To fully understand the name match scores, you need to understand how the match scores are determined. The match score is a value between 0.0 and 1.0; the higher the score, the stronger the match. The score is a relative indication of how similar the two names are; it is not an absolute value. When comparing different name matches, the relative values of the match scores are more relevant than the actual score. Similar name matches in different languages may generate different match scores.
A value of 1.0 is returned if and only if the two names are identical. Character strings, languages, languages of origin, and entity types must all match for the two names to be considered identical.
Calculating the match score is a complex process that involves multiple steps and algorithms.
Identify and normalize the tokens in each name. Each name will usually have multiple tokens.
Calculate the score for every token pair.
Pick the best matching pairs to maximize final combined score.
Score remaining tokens as deletions or conflicts.
Compute a weighted average score.
Adjust the final score. For example, the score will be decreased if the gender of the two names does not appear to match.
The Compare displays the results of the comparative analysis of the two names.
Tokenize, Normalize, and Transliterate
Before any matching algorithms can be run, the names have to be transformed into tokens that can be compared. This step, as with many of the steps in name matching, will often have language-specific components.
This step includes:
Removing stop words, such as Mr. or Senator or General. Stop words are language-dependent.
Transliterating into English and/or translating if necessary, including:
Adding vocalizations, or vowels, in the correct location for languages such as Arabic and Thai which don't have vowels.
Adding spaces (segmentation) to languages such as Chinese, Japanese, Korean, and Thai that don't use spaces, separating given and surname tokens.
Normalization, including removing diacritical marks, to get a canonical representation of the token.
The resulting token output enhances search accuracy and increases relevancy.
Calculate Scores for Token Pairs
Every token in Name 1 is matched and scored against every token in Name 2 to find the matching pairs that will result in the highest total score. All candidate token pairs are scored to determine the best match alignment.
Token scorers are modular, allowing different scorers to be chosen for each token pair. The choice of scorer applied will depend on the type of tokens, the type of matches, and the languages of the names.
There are multiple types of scorers used, including:
Each matcher returns a (
ts) score for the pair.
Once all the token pairs have been scored, the best combination of tokens is selected to maximize the complete score. The chosen pairs are displayed along with their scores.
Score Deletions and Conflicts
Once the token pair matches have been selected, there may be some tokens remaining in one or both names that don't have matches. Tokens that are left unmatched are assigned scores depending on whether they appear to be conflicts, in-order deletions, or out-of order deletions. Whether an unmatched token is a conflict or some kind of deletion depends on the tokens in the immediate surroundings and how they were matched in the other name.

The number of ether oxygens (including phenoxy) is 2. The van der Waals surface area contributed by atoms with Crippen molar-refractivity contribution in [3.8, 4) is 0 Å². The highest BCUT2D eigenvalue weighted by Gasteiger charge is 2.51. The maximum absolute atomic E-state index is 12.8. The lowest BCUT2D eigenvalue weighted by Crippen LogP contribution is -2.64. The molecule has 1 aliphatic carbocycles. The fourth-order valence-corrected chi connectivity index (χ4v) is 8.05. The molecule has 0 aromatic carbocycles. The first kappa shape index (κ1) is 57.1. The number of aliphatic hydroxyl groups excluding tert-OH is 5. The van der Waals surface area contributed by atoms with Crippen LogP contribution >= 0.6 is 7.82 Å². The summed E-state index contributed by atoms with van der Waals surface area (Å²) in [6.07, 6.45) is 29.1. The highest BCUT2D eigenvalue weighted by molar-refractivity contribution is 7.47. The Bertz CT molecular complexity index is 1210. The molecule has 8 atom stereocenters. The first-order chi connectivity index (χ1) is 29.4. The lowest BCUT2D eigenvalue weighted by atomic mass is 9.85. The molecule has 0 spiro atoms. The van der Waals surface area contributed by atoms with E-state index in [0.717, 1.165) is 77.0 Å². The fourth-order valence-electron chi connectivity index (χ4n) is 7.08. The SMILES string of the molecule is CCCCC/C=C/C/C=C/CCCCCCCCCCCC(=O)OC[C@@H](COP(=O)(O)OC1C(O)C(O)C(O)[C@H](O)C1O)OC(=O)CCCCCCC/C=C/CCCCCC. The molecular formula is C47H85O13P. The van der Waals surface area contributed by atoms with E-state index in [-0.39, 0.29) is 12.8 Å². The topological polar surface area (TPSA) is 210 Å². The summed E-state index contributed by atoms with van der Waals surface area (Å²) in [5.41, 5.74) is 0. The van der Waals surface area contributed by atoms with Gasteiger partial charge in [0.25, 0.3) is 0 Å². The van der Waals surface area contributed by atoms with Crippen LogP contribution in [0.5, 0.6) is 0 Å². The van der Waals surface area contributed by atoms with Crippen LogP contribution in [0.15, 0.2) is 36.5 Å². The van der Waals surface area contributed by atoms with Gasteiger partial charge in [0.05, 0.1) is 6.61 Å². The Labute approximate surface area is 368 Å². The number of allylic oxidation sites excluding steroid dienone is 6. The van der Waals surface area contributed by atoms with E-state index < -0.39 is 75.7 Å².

A conflict threshold determines the score for which a match score is so low that it should be considered a conflict rather than a very unlikely match. A conflict exists if the two sequences of tokens are positioned in a way that suggests that they should have matched each other, but no satisfactory match was found. For example, when "Johann Sebastian Bach" is matched against "Johann Ambrosius Bach", the Sebastian is in conflict with Ambrosius.
Calculate the Weighted Score
The token pair scorer returns 2 values, a (
ts ) score and a (
cs) score. The
ts is the score of how well the tokens match, while the
cs score includes the placement of the token in the score calculation. The
cs will be lower if the tokens match but are out of order. The
cs scores are displayed on the match score computation table.
Under each token is a weight. The weightings determine how important the token pair match is in calculating the final score. Full names are rated higher than initials, and unusual tokens get a higher weighting than more common names because it is more significant when they match. For example, Andrew is less common than John, so it gets a higher weighting. These weightings are used in calculating the final score, which is a weighted average of the
At the end, all selected tokens and token-pairs are considered together and some final adjustments are made to the score. Examples of adjustments include:
A penalty is applied if the two names do not appear to have the same gender. This, of course, is language-dependent.
Sometimes there is a weighting penalty applied early in the process, which when considered at the end, in the full context of the match, is not as significant as initially determined. These values may be adjusted in the final score.